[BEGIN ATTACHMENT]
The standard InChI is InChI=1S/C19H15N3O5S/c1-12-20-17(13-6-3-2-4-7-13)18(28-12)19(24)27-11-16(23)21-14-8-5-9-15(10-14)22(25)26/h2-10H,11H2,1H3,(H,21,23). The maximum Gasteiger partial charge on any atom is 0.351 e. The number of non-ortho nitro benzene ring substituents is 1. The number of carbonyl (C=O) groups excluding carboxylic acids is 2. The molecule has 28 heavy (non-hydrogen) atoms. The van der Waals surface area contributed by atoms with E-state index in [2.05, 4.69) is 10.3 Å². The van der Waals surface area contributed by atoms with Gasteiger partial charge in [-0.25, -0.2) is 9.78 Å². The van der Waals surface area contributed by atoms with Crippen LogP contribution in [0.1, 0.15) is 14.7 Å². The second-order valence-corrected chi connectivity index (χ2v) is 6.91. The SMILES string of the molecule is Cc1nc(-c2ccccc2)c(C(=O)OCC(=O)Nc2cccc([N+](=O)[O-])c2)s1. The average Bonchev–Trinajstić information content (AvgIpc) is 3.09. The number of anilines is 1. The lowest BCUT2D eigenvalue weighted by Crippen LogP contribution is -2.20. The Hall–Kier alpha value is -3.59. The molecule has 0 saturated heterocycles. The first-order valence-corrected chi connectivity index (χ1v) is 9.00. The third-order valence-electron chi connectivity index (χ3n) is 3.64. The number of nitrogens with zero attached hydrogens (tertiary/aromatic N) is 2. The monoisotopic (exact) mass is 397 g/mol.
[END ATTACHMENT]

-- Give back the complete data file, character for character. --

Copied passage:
The standard InChI is InChI=1S/C19H15N3O5S/c1-12-20-17(13-6-3-2-4-7-13)18(28-12)19(24)27-11-16(23)21-14-8-5-9-15(10-14)22(25)26/h2-10H,11H2,1H3,(H,21,23). The maximum Gasteiger partial charge on any atom is 0.351 e. The number of non-ortho nitro benzene ring substituents is 1. The number of carbonyl (C=O) groups excluding carboxylic acids is 2. The molecule has 28 heavy (non-hydrogen) atoms. The van der Waals surface area contributed by atoms with E-state index in [2.05, 4.69) is 10.3 Å². The van der Waals surface area contributed by atoms with Gasteiger partial charge in [-0.25, -0.2) is 9.78 Å². The van der Waals surface area contributed by atoms with Crippen LogP contribution in [0.1, 0.15) is 14.7 Å². The second-order valence-corrected chi connectivity index (χ2v) is 6.91. The SMILES string of the molecule is Cc1nc(-c2ccccc2)c(C(=O)OCC(=O)Nc2cccc([N+](=O)[O-])c2)s1. The average Bonchev–Trinajstić information content (AvgIpc) is 3.09. The number of anilines is 1. The lowest BCUT2D eigenvalue weighted by Crippen LogP contribution is -2.20. The Hall–Kier alpha value is -3.59. The molecule has 0 saturated heterocycles. The first-order valence-corrected chi connectivity index (χ1v) is 9.00. The third-order valence-electron chi connectivity index (χ3n) is 3.64. The number of nitrogens with zero attached hydrogens (tertiary/aromatic N) is 2. The monoisotopic (exact) mass is 397 g/mol.